“Agency businesses looking to be acquired should only get into [the acquisition process] if they are genuinely serious. It can’t be ‘Let’s see how it goes’ kind of mindset, because then you are unlikely to commit time and money. And that in turn means that the entire process will likely fail without professional guidance and support” Mazumdar explained.

Aspects to consider pre-acquisition

When Happy Marketer first met with the Merkle team, the latter spent plenty of time sharing about its people, products and solutions. From that session, Mazumdar said the team realised that both agencies overlapped in terms of media, content, UX, SEO, consulting and training. Besides that, Happy Marketer could also bring to the table its expertise in marketing cloud and loyalty CRM, two main areas which now he says sets it apart from the rest of DAN agencies. Right off the bat, there was a product-solution fit, he said.

Happy Marketer also did its due diligence prior to acquisition and dug deep into understanding Merkle’s business plan for the next five years. The founders needed to know how big or small a role it would play in the grand scheme of things, as well as the organisational structure of the firm. Thereafter, Happy Marketer had casual conversations with its top clients to test the waters and see if they would react positively to a potential acquisition.

There was also a cultural and leadership fit, especially since chairman and CEO, David Williams, willingly spent time with Mazumdar and Dayal to further understand Happy Marketer’s business. “The emotional connection with Merkle’s leadership was very valuable,” Mazumdar said, adding that Merkle had more of an American culture. Besides the alignment in service offering, Merkle was open and the employees were entrepreneurial.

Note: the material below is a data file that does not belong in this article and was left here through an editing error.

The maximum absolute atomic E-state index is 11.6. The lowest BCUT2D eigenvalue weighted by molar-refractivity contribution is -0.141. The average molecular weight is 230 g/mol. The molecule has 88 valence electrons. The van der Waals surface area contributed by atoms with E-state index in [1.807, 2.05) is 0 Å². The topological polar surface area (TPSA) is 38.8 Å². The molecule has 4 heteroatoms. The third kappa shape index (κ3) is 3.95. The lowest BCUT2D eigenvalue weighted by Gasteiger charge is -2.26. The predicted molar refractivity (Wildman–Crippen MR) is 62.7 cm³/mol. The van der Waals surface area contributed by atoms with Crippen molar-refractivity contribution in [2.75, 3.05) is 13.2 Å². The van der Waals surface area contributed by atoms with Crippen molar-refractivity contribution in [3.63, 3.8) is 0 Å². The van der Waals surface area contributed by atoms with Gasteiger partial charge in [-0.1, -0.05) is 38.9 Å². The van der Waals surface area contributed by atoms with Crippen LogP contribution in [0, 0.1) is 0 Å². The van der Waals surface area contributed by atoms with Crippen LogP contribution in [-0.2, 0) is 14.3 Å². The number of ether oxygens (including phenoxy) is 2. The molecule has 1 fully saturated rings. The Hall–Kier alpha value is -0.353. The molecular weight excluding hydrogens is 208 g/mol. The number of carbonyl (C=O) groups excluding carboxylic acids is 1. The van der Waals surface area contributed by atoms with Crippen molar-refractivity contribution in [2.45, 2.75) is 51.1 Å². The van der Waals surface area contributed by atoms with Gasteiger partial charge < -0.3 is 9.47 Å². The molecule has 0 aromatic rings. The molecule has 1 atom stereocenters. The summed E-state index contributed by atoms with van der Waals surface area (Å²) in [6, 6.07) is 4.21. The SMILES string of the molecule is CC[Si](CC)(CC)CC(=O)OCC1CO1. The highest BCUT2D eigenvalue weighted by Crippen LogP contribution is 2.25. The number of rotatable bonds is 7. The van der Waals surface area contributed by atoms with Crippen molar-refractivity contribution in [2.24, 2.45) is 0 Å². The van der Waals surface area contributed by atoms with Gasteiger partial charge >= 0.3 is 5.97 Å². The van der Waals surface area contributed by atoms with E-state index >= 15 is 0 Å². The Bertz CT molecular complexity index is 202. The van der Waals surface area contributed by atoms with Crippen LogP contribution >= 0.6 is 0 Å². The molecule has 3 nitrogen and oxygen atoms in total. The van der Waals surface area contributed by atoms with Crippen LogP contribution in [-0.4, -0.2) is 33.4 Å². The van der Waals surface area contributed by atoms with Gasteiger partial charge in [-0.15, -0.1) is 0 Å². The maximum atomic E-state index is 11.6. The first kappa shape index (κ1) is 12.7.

Meanwhile, Happy Marketer also created joint business plans with DAN and Merkle to understand how they could maximise their offerings to obtain higher returns. The joint plan also mapped out how much revenue each entity would commit over the coming years.

“We also made conservative projections on how much money we can jointly make in Southeast Asia. It was a series of discussions that we had with Merkle – product-fit, culture-fit, and product-market-fit,” he explained. Another layer of validation that Merkle was the right fit was that it is partners with Google, Adobe and Salesforce, which are also brands that  Happy Marketer had very close partnerships with.

“When our partners such as Google, Salesforce and Adobe, continued to mention Merkle’s solutions and culture unsolicited, this was the secret vote of confidence we took to continue going down the aisle with Merkle.” he said.

“We saw a tremendous opportunity to work alongside strong global agency brands within the Dentsu Aegis Network to accelerate our own growth across APAC.” he added.

Calculating your agency’s valuation

For the uninitiated, calculating an agency’s value can be a confusing process. Hattie Marsden, director at SI Partners, told Marketing in a phone conversation that at its simplest, valuation is derived by what a buyer is willing to pay, and how much a seller is willing to part ways with its business for.